Betting 360 Ep 051 – Greyhound guru Greg Lethe

Betting 360 Podcast - Betting From All Angles There are only a handful of people in the country who could honestly say that they have lived off the punt for the last 25 years. This week’s special guest Greg Lethe is one of them, having been a professional greyhound racing punter since 1980. He has some excellent points to share with you on this week’s edition of the Betting 360 podcast. The full transcript is below. [powerpress] Punting Insights You’ll Find

  • A typical working week for a full-time gambler
  • What he learned being on track with 100 bookies in a thriving marketplace.
  • How on-course and off-course betting has evolved and how he finds value
  • The most important aspects of form study
  • The types of races in which he achieves his best returns
  • Why he focuses exclusively on betting at Wentworth Park

Today’s Guest: Greg Lethe is a professional punter who provides his full ratings set for our Greyhound Guru package.

Get the Transcript:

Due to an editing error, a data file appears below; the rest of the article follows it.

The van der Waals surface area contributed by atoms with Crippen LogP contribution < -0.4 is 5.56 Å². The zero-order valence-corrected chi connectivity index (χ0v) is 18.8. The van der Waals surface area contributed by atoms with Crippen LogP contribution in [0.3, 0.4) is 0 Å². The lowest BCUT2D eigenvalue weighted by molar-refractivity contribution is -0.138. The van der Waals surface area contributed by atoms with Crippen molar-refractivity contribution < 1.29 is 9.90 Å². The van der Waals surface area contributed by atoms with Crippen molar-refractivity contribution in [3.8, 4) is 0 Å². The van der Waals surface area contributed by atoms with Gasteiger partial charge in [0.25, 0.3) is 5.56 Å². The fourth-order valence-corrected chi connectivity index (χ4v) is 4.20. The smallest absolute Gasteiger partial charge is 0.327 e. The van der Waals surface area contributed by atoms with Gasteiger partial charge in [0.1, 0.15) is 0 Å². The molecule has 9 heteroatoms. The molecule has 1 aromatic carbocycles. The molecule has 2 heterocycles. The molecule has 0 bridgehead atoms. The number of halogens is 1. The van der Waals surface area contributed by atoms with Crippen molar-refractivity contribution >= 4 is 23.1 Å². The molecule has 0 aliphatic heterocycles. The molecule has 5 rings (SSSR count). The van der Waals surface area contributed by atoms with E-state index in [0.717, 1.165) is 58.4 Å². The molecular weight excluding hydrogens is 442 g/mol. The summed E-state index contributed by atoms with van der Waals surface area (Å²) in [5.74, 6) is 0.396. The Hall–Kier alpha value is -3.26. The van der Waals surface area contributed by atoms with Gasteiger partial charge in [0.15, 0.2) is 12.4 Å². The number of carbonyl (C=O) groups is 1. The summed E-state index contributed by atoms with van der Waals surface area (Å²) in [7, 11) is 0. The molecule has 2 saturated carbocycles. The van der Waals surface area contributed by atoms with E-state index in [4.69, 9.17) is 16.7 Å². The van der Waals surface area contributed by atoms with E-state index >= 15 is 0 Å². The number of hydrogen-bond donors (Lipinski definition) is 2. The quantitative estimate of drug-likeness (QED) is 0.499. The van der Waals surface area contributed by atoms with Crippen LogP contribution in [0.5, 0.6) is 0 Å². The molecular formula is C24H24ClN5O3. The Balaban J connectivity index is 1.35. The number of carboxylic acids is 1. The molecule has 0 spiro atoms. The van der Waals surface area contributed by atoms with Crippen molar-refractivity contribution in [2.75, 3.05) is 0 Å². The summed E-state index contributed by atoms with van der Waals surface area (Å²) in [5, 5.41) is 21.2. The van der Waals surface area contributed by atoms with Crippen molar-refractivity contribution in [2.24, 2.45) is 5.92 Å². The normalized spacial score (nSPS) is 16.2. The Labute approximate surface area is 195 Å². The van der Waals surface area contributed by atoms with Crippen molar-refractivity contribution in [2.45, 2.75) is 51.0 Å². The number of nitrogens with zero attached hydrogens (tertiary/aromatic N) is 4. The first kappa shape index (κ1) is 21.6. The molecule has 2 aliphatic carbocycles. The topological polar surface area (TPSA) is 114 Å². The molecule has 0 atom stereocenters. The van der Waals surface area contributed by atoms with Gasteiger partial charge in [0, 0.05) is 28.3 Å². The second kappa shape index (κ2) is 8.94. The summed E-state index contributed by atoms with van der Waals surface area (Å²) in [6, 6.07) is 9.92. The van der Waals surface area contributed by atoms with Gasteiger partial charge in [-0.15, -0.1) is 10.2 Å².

[reveal heading=” >> Click Here to Read the Transcript” id=”id1″] David Duffield: Hello. This is David Duffield. I’d like to welcome Greg Lethe to the show. How are you, Greg? Greg Lethe: Good day Dave. How’s things? David Duffield: Really good, thanks, and look forward to having a chat. I’m not a greyhound expert by any means, so we’ve had plenty of discussions over the past few months, but I look forward to sharing some of that with the guys. Just tell the people a bit about your background and where you’re interest in betting came from. Greg Lethe: Probably about twenty-five years ago, roughly, I was a hobby trainer of greyhounds and I only had a couple of dogs, no more than 2 or 3 at a time. Over a period of time training them, I realised … we won a few races but nothing sensational. Was never going to be our profession. It really worked out. I was making fair money out of other races other than my own dogs, so things just evolved. It was never a day when I said I want to punt for a living, but things just evolved to the point where I was making reasonable return on betting, and specialising just on the dogs, and was very fortunate to … probably the training, I engaged with a lot of people at the track who I learned a lot off. Twenty-five years, I’ve seen a lot of changes in that time and still going strong. David Duffield: For how many years have you lived basically off the punt? Greg Lethe: You’d say twenty-five years. Looking back, probably I was training in my early twenties, so that’s been almost thirty years now, so I’d say twenty-five years, surviving quite nicely just having a bet. I’d say twenty-five is a good enough guess. David Duffield: That makes you a pretty rare commodity. Have you had to change your approach much over the years? Greg Lethe: Absolutely. That’s one of the most important ingredients to winning is … When I first started Sky Channel wasn’t around, there was bookmakers, 100 bookmakers in the city and there was even strong non-tab meetings that you could get enough money on, you wouldn’t even have to bet at the TAB meetings. I’d go to four meetings. Five meetings a week, at least. Attend those meetings, buy the videos at the track. As time goes on, the whole wagering environment has changed and Sky Channel and technology’s … They’re now putting fantastic form in people’s laps. But, at the same time, the edge that you look for has changed as well. It’s huge differences in the way I’ve changed, even betting, but that’s all about the environment you’re playing. You’ve got to be open to change, because otherwise, your advantage will just disappear very quickly. David Duffield: We’ll talk a little later on about some of the specifics about how you rate a race, but in those days, being on the track and it was a fairly thriving industry, what did you learn from other punters, both good and bad? Greg Lethe: That’s a big difference now too is I don’t go to the track at all and very few people do. When we did, we’d engage with a lot of trainers, punters, bookmakers, who are winners and you’d see things that they’d do and you’d see the way they’d handle races, or you’d engage with them and talk and learn a lot. How they analyse videos, even reading the personalities in the betting ring. Reading the moves. Knowing who was who. Things like that. Even trial information. It’s a totally different beast. At the time, there was reasonable crowds event at and we could always learn from people. As you said there was also people there that you’d learn what not to do. You’d see what they’d do and you’d see the way they’d manage their money poorly or over bet on races. You pick up a lot. There’s not one particular thing. It’s a slow process of absorbing information and methods and then making it your own, in the sense of … You can learn a little bit off a lot of people but then make it your own method. What you do. David Duffield: What do you consider to be the key characteristics of a successful gambler? A lot of guys would like to have that as their vocation, but very few achieve it and even fewer for such a length of time. What do you consider as just essential to be a successful gambler? Greg Lethe: Probably finding edges. When I say the edge I mean it’s finding a position in the marketplace that is probably against the consensus, or against what the general market says is going to happen. That’s difficult to find, especially now because the availability of form and all the video evolved online. It’s educated a lot more people. You’ve got to have an edge. You can’t just bet with the consensus. The old story of knowing what value is. You’ve better know what value is. You can’t create it, but recognising it. I think the only way you can do that is by having market prices for every runner, accurate market prices, and working from there. They are the two big points. I suggest that people … There’s a myriad of other things like that. Money management and understanding your own risk positions. There’s a whole raft of qualities that you need because it’s not always a smooth path. You need to be able to cope with the ups and downs and just the day-to-day monotony of even the exercise that you’re trying to do. The races are running wall-to-wall each day and seven days a week. Qualities like that are essential to be successful in the long term. David Duffield: Specifically about greyhound racing. What is it that you love about the dogs and also what makes it a good betting opportunity? Greg Lethe: I love my job. I’ve always had some knowledge in the greyhounds. Probably the big difference between (and I’ve got no real knowledge of the harness and the gallops) but from from what I can see, the thing with the dogs is that they don’t run in lanes. So there’s a degree of interference that would not be accepted in the other codes. That’s one big difference. I feel like being able read into the first five seconds of the race is also critical because the first bend comes up after about five or six seconds of each race. Knowing what’s going to happen early spells out the future of the race. If you can get the start right, you can generally determine what’s going to happen in the rest of the race. The value aspect of the dogs probably … The total volume of the betting should be under what the gallops do. But, at the same time, the consensus market is a lot weaker than say, the Sydney or Melbourne gallop Saturday markets unless big players are involved. The markets that are put out there from the consensus is not as strong because there’s not as many professional players engaging and producing those markets. Those that do play are not really influencing what’s going up because a lot of times, the corporates have closed those people down. I think there’s value there. Albeit, you can’t over bet into those pools because otherwise you crush the value back out of it. From the dog perspective versus the other two codes. That would be what I’d say are the advantages. David Duffield: From back in the day, when you’re at the track, if was there a hundred bookies and a fair bit of liquidity in the market you tend to have more efficient prices, whereas nowadays, you’ve got a couple of price assessors working for the TAB or whoever and most of the corporates clone those to varying degrees. You say that presents opportunities as a punter? Greg Lethe: Yeah. No one gets it right all the time and that’s across all three codes. But, you’re exactly right. When there were 100 bookmakers at the city meeting there were a lot of people and relatively smart people developing that market. It goes up. Not even the opening market prices, but after five minutes of betting, that market’s going to be influenced by a multitude of people; punters and bookmakers. Whereas now, as you’ve correctly said, you’ve got a couple of price assessors that basically dictate the early markets. Because of the restriction on a lot of people actually changing those markets to any large degree as they can’t engage with those people putting them up those markets are basically up there and taken in as a guide when really, you need a bigger pool to develop those markets. There’s always opportunity there to challenge those markets. As I’ve said, no one gets it right every time. But the beauty is you don’t have to, you just have to make some return on enough occasions across a period of time. I think that’s versus the other situation where you’ve got so many people at the track that were numerous bookmakers. They did have a lot more solid position in the market. David Duffield: People listened to this and listening the fact that you did it full time, they might be thinking that you’re betting four, five, six nights a week. But, they’ll be interested to learn you focus solely on Wentworth Park on Friday and Saturday nights. Greg Lethe: Yeah. Other than those Friday and Saturday’s at Wentworth Park I would have a handful of bets for the rest of the year. At other tracks, I did a handful. I don’t see any need to bet more than the two nights. That can return me a nice income. It’s still quite a bit of work. The way I prepare, there’s still enough work in two nights a week. I think you have to specialise. You have to have a fairly strong understanding of the dogs that you’re engaging. To do that, it’s going to take time. I could bet far more days a week, but I don’t particularly have the time to prepare to those meetings. And once you start running yourself a bit thin, then errors start coming into play. I’m very happy just to take two nights a week. It also balances, I mean I’ve got a family and that time is very important to me as well. It gives me that perfect balance at the moment. Saying all that, starting out previously we used to go four or five days a week. When you’re starting out, it’s a totally different kettle of fish than when you’re at my stage now, where two nights a week is quite good to be a specialist in the Sydney market. David Duffield: Give us an overview of how you do prepare for a meeting. Whether it’s the ratings you do for your databases at the time, videos, directional speed maps. Just and overview of the work that goes into it before you come up with your rated prices. Greg Lethe: The biggest thing is … Finding markets, it starts way before the drawing’s even done in the sense of … I use video analysis of every dog that races at Wentworth Park. That builds up a database. That’s the starting point in the sense of without that, you can’t even take step one. Once you’ve established a reasonable database … When I say that you’re establishing early speed, directions the dog runs, what they rate across their career and their last few starts. So all that information is in my database. I download all that. Also get some trial information, which is sourced from various people around the tracks. Understand how the box draw, how the dogs are running, what their capabilities are. Then I do directional speed maps. Speed maps occur in a number of different ways butnless you’ve got the way the dogs are going to run included in the speed maps, they, to a large degree, are not as valuable. I prepare those and rate each dog purely based on their predicted position in the race. I give it a rating number. I look at the trainer and I give a rating number to the trainer. After all that sort of information has been sourced, I prepare through running a formula to come up with a rating for these particular races as a new events. Every race is a new event. The data comes in from previous information. Once I’ve got all that data for this new event, I create my market based on percentage. I add all the runners of the race up and divide, look at their percentage, and multiply that out to a price to around 100%. Never greater than 100%. But, usually would run in the 97-98%, to 100%. I produce a market around there. It gives a little bit bigger edge on top of the 100% market, but not a great deal. David Duffield: Is it fair to say you’re more than happy to take on a favourite and that you enjoy what some people might call a tough race? Greg Lethe: Yeah. I actually love the races where at the meetings, there’s numerous chances in the race. I rarely back favourites. I don’t set out to oppose favourites. Just the way my market’s turned out, I’ve found most of the time I’m rarely on a favourite because, although I’ve marked them as my favourite and all other cases, not always but a lot of cases, I probably mark them a little bit longer than consensus markets follows them. My major results are happening when the favourites are usually getting beat and I’m probably finding that dogs, where the second, or third, or fourth favourite are winning races. That’s just the way my market’s turned out. It’s not something I set out to do. It’s just the way that … I’ve found over time that’s the way falls into place. There are definitely dogs I would oppose. I don’t go through Betfair to lay them because it’s not really the liquidity for me. At the same time, there’s definitely dogs there that the market finds well under what I find them at. In that case, I don’t oppose them on bets but I oppose them through my own staking away from that. David Duffield: Yeah, you’re betting around them. Tell us about the post-race reviews that you do. We’ve often encouraged people to not let a race go by and they think that’s the end of it. There’s some good learnings that can be heard from analysing those again after the event. Tell us about the work you do because you probably take it to a new level. Greg Lethe: I actually agree with what you just said. It’s basically vitally important that … I do it for a number of reasons. I look at every single bet. I wouldn’t say every single exotic bet, but every single bet that I’ve had on a dog. After the meeting, I go through every single race and try and analyse where I got it right or where I got it wrong. I try and look at why I did it, because that’s when you learn. You’re making a repetitive error. Even if you’re making a repetitive good decision, you need to reinforce that in your mind. The other reason I do it, is that I think in punting you need to have a fairly fresh mental approach to things so I, in a sense, put the meeting to bed by doing that. Win, lose, or draw, you don’t want to be dwelling on it, because the next meeting is coming up next week. You need to be ready for that. Even if you have a fantastic night, you don’t want to go around high-fiving yourself all week. You want to put it to rest, move on, and get back to work to look to the next meeting and vice versa. If it’s a poor meeting, you don’t want to be down in the dumps all week because you need to be ready for the next Friday. I find the post race analysis that I do, the post mortem, is basically looking at every single race and every single bet and asking the questions, “Why? What did I do? Why did I do it?” It really helps on a number of levels. It’s a learning curve but also a mental cleansing, in a way, of putting things to rest. David Duffield: Give me some really good insights into how you operate and your background. It’s exciting news we’ve got you on board as our greyhound guy and we’ve never had a greyhound service before in our communications issues. It’s been pretty clear of the success you’ve had. I think you enjoyed what you’ve seen in what we’re trying to achieve. Even from our much recent product launch was Ben Krahe and the harness service. I think we can replicate that and he’s been incredibly successful over the last three months. I think we can replicate that here with your set. Just a run-through of what people will get, it will be the Friday and Saturday night meeting, which has been Wentworth Park for a long time but I believe will include the occasionail Dapto meeting over the next year. It will be the full ratings for every runner, a comment. We’ll run a live page in the lead-up to the night. On the night itself, Greg is busy punting so he needs to switch that off. Probably, say around 5:00pm to 7:00pm, we’ll have the live page that people can ask any questions on early odds to take and the best way to attack certain races. That’s really exciting news for people who want to get on board to do that. But it’s not going to suit every single punter so I want to ask you Greg, which type of punter do you think would get the most out of that service such as this? Greg Lethe: I think the person who’s got a long-term vision is the ideal person of probably any service. The person who’s looking for high value because the value will be there. I’ll try and guide people as much as I can. It will be Friday and Saturday night, the person who’s best suited is someone who understand the ups and downs and has a long-term vision of making a reasonable return on their money. I’ll obviously try and help as much as I can to answer the questions, because it’s all about education. That’s one of the things I’ve loved about your service in general. There’s a lot of educational information that you offer without driving it down someone’s throat. It’s for people looking for long-term value and success – I think we can provide that for them. Even in the new marketplace, with the harness release, you’ve had great success there. It gives a new direction, new opportunity for people just to expand things and they can increase their earnings without increasing their bet unit substantially. David Duffield: Yeah, really looking forward to it. We’ll kick it off very very soon. Probably tomorrow night, by the time that people are listening to this. We do need to cap the membership limit once again though. It’s a metro market, but it’s not a massive one. If we’ve got a whole bunch of guys backing the same dog at the same time it can influence the market and we prefer to have a small winning clientele than have a massive amount of people that are basically fighting amongst themselves for a price. We are going to put a strict cap on that as we’ve done for a couple of our other services. Is there anything else you think people should know before we wrap it up, Greg? Greg Lethe: No. That sounds like a good overview of what we’re attempting to do. I think you’re right about the restricting it to some degree, because it’s all about value and it becomes a bit too widespread in the smaller marketplaces you’re just going to be cannibalising each other and the value goes away very quickly. We’ve all got to ensure value as the end mission. That’s great. I’m glad to have a chat and glad to be on board. We’ll be absolutely out there doing our best to produce some results. David Duffield: Sounds great. Appreciate your time today. Look forward to working together and getting a bunch of winners from you for the next months and years. Greg Lethe: Thanks Dave. [reveal]